Another run for Nieto with Avalanche
Mackinnon gets favorite Fortnite partner back following recent trade
One of the top priorities when Matt Nieto returned to Denver was returning to the simulation.
At least one of his former Fortnite companions on the Avalanche roster had hung up the cleats, but Nieto never stopped playing. He and Nathan Mackinnon were especially dynamic at the popular online video game.
“I was really tight with him,” Mackinnon said. “We’re good buddies.”
“Me and Nate are going to get it dialed in,” Nieto said. “Become the best duo we can again.” Just like old times. That’s the feeling around the Avalanche locker room with an old pal back like he never left. Colorado general manager Chris Macfarland traded for Nieto the week before the NHL All-star break, bringing back the 31-yearold winger after 2 1/2 seasons apart. His 10-year career now consists of two stints with the San Jose Sharks and two stints with the Avalanche.
After his first practice at Colorado’s rink in Centennial, he sat in the dressing room and reflected on the last time he was there: “I was all the way in that back corner,” he said, pointing diagonally across the square space. “Locker room’s completely different over (at Ball Arena). … Walked in there and was completely lost. But got a tour right when I got in there.”
The Avalanche’s new digs at the arena might feel foreign to Nieto, but that’s about all that’s changed. After receiving the call that he had been traded while eating dinner in Raleigh, N.C., he packed a bag and was meeting with Avalanche coach Jared Bednar by the next morning. Same bench general, same systems, many of the same teammates.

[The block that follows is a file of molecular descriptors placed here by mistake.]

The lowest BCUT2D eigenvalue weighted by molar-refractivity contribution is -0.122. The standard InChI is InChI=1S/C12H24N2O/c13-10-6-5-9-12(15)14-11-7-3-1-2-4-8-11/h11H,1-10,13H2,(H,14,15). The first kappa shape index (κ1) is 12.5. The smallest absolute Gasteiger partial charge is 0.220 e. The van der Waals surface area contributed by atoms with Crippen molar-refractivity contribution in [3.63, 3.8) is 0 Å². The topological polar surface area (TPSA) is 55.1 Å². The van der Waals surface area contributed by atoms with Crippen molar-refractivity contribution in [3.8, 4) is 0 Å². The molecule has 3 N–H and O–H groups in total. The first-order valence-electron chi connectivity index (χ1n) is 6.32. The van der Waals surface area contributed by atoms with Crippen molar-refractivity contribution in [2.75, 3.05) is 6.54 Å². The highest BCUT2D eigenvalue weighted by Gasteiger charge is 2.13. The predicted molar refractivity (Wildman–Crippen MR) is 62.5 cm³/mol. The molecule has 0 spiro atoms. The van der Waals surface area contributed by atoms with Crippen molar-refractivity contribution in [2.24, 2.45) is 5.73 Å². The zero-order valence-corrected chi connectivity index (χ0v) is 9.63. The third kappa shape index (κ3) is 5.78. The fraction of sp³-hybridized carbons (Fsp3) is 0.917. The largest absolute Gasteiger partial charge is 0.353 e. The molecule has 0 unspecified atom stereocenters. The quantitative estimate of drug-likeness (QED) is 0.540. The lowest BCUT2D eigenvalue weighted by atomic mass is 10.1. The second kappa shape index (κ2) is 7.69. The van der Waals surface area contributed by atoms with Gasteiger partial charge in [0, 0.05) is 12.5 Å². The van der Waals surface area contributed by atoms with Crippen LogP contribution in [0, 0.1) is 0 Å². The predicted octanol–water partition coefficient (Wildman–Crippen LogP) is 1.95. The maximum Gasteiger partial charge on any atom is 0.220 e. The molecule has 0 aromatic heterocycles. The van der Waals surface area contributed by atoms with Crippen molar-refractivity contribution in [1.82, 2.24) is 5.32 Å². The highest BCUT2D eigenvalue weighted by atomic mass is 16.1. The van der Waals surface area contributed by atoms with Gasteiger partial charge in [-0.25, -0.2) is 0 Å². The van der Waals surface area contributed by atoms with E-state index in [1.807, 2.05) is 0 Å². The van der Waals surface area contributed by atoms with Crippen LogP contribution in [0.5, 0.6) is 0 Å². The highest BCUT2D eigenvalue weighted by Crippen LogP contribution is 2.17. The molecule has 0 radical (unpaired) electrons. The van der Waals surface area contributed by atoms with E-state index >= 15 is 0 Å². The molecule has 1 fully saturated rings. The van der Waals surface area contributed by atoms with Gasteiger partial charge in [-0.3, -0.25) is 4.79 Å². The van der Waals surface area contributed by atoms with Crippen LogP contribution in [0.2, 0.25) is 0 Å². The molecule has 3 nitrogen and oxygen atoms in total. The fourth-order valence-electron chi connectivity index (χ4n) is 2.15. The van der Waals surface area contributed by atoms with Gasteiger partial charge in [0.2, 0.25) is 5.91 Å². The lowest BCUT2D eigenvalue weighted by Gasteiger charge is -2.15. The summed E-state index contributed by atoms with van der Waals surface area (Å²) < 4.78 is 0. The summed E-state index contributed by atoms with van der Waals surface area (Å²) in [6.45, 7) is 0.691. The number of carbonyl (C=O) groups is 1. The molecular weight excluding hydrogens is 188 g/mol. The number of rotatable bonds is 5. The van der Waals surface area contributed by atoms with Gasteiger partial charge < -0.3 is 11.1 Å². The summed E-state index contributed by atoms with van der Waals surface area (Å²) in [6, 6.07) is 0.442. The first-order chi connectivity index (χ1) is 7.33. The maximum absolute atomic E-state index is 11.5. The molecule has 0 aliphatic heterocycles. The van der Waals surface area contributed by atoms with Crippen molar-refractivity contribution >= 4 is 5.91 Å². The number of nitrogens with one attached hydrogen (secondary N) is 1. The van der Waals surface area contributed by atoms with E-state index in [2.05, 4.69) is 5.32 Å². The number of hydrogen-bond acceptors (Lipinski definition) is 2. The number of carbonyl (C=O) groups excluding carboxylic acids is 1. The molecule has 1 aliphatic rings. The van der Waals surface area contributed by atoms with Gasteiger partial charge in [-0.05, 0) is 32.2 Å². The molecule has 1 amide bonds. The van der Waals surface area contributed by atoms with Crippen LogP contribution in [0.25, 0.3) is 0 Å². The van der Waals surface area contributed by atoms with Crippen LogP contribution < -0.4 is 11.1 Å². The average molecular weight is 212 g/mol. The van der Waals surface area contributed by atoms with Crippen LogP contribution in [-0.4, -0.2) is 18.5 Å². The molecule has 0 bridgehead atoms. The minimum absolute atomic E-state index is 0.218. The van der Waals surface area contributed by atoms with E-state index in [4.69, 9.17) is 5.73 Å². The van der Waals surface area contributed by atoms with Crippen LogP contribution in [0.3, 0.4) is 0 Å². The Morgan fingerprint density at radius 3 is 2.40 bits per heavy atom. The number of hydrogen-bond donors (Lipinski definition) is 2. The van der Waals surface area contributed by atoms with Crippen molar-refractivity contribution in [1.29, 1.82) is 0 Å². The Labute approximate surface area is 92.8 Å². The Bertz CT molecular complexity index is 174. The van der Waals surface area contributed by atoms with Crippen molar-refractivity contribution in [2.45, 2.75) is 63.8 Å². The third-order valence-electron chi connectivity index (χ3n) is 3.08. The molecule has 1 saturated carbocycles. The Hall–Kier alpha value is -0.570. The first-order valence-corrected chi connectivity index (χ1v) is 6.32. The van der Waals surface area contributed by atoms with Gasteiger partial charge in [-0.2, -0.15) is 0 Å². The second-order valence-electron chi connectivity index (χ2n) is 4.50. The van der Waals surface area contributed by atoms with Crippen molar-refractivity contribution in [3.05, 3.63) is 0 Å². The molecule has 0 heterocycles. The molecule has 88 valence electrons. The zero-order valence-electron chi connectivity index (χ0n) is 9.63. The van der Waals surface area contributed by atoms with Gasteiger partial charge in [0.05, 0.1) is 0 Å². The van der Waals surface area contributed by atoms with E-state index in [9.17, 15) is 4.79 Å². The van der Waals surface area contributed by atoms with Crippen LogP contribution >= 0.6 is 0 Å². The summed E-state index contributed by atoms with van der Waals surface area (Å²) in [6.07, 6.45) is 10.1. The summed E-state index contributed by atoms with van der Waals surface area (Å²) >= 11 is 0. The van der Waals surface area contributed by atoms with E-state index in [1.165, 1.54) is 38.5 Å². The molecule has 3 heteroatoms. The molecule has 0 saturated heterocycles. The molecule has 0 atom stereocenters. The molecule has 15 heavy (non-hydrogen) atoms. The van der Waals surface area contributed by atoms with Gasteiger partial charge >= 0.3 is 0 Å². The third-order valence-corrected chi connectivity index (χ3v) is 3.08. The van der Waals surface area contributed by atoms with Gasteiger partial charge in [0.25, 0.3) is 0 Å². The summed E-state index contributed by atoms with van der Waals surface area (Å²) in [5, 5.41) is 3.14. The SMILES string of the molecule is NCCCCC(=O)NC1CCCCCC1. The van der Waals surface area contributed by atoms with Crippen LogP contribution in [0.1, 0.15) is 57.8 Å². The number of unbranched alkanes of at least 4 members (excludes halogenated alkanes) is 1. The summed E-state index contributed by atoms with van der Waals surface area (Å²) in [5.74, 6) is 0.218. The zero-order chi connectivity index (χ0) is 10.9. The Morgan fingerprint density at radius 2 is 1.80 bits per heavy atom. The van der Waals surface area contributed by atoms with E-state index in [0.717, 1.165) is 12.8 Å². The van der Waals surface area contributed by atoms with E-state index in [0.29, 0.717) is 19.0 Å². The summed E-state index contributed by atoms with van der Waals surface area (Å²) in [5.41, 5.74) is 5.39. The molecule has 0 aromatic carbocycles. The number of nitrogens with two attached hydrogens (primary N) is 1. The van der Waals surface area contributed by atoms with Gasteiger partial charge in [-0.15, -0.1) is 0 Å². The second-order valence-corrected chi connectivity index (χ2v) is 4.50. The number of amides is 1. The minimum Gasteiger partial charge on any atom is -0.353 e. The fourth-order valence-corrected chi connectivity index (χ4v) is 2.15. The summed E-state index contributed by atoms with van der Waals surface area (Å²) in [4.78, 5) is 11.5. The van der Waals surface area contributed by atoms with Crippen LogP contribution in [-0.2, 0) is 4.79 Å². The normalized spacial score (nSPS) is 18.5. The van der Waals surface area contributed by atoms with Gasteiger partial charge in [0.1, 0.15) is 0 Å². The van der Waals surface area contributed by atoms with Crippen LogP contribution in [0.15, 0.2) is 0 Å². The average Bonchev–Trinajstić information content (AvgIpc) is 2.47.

“It’s a fun system to play,” said Nieto, who knew a trade was possible but didn’t think it would happen so soon with more than a month until the deadline. “When we’re playing well here, it’s an aggressive team, and usually when we’re playing good, it’s dictating the pace.”
The familiar faces start with 10 former Avalanche teammates from the 2019-20 season. Nieto was thrown on a line that first night back with Mikko Rantanen and J.T. Compher. He was always close with those two and Mackinnon, all of whom played Fortnite together. The online survival game pits 99 players against each other in a simulated space, competing to be the last person or team standing.
“He and Nate used to play a lot, and they were really good
together,” Rantanen remembers. “Me and Compher were like the East Coast Hockey League level, and they were like the NHL.”
Nieto recalls playing in a tournament that Compher organized. The jury’s out on whether Nieto or Mackinnon is better, but they went far as a team. “I’m sure we’ll start that back up again,” Nieto said eagerly.
Compher, however, downplayed it.
“I think that I’m done,” he said. “I don’t know if he’s still playing or not, but yeah, I’ve been off that for a while now.”
Nieto was the star Fortnite player and a model hockey teammate. He was known as the latter not just in the first Colorado stage of his career, but before and after.
When news reached
Evan Rodrigues about the trade, he texted to ask if he needed anything to help with the move. They were college linemates at Boston University a decade ago, and they played against Josh Manson’s Northeastern teams in the local Beanpot series. Rodrigues and Nieto lost touch over the years aside from hellos when they crossed paths, but now they’re sharing ice time again and sharing memories.
“You’re getting breakfast, lunch, dinner together, going out together,” Rodrigues said. “College lifestyle’s not the pros, where people have families and stuff. You’re pretty much together 24/7.”
Then there’s Andrew Cogliano, who was also Nieto’s linemate — as recently as one year ago when both were in San Jose.
“C-mac did a good job. It was a great trade for our team. Bring in a guy that we know what he’s going to bring every night,” Cogliano said. “Great guy to be around. Great personality. He’s from California, so he’s pretty chill.”